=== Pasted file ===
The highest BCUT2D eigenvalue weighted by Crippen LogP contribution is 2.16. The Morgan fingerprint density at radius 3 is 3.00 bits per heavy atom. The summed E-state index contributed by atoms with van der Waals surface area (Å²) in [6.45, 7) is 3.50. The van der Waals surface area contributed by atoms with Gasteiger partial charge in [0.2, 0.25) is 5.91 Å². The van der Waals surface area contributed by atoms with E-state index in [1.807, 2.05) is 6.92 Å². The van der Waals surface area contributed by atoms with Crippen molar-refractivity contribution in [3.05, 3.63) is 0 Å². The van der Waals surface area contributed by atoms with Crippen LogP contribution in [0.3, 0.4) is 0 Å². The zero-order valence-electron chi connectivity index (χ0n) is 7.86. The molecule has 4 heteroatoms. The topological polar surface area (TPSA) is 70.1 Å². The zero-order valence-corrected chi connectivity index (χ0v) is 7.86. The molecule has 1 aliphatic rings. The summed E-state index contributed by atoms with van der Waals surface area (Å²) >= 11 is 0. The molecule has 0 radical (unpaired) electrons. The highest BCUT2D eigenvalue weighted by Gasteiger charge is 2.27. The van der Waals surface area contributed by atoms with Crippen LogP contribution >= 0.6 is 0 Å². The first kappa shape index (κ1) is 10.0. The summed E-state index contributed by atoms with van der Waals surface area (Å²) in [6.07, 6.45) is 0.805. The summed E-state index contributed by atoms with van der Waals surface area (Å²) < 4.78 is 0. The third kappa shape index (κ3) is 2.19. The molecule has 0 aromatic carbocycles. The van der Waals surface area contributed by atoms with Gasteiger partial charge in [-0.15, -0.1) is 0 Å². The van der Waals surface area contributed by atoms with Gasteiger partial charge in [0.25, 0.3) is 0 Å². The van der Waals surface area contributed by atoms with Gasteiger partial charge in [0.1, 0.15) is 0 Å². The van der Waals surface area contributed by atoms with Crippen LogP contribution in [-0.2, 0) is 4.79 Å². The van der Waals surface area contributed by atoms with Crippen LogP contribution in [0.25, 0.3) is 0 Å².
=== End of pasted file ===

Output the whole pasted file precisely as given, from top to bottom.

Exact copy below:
The highest BCUT2D eigenvalue weighted by Crippen LogP contribution is 2.16. The Morgan fingerprint density at radius 3 is 3.00 bits per heavy atom. The summed E-state index contributed by atoms with van der Waals surface area (Å²) in [6.45, 7) is 3.50. The van der Waals surface area contributed by atoms with Gasteiger partial charge in [0.2, 0.25) is 5.91 Å². The van der Waals surface area contributed by atoms with E-state index in [1.807, 2.05) is 6.92 Å². The van der Waals surface area contributed by atoms with Crippen molar-refractivity contribution in [3.05, 3.63) is 0 Å². The van der Waals surface area contributed by atoms with Crippen LogP contribution in [0.3, 0.4) is 0 Å². The zero-order valence-electron chi connectivity index (χ0n) is 7.86. The molecule has 4 heteroatoms. The topological polar surface area (TPSA) is 70.1 Å². The zero-order valence-corrected chi connectivity index (χ0v) is 7.86. The molecule has 1 aliphatic rings. The summed E-state index contributed by atoms with van der Waals surface area (Å²) >= 11 is 0. The molecule has 0 radical (unpaired) electrons. The highest BCUT2D eigenvalue weighted by Gasteiger charge is 2.27. The van der Waals surface area contributed by atoms with Crippen LogP contribution >= 0.6 is 0 Å². The first kappa shape index (κ1) is 10.0. The summed E-state index contributed by atoms with van der Waals surface area (Å²) in [6.07, 6.45) is 0.805. The summed E-state index contributed by atoms with van der Waals surface area (Å²) < 4.78 is 0. The third kappa shape index (κ3) is 2.19. The molecule has 0 aromatic carbocycles. The van der Waals surface area contributed by atoms with Gasteiger partial charge in [-0.15, -0.1) is 0 Å². The van der Waals surface area contributed by atoms with Gasteiger partial charge in [0.25, 0.3) is 0 Å². The van der Waals surface area contributed by atoms with Gasteiger partial charge in [0.1, 0.15) is 0 Å². The van der Waals surface area contributed by atoms with Crippen LogP contribution in [-0.2, 0) is 4.79 Å². The van der Waals surface area contributed by atoms with Crippen LogP contribution in [0.25, 0.3) is 0 Å².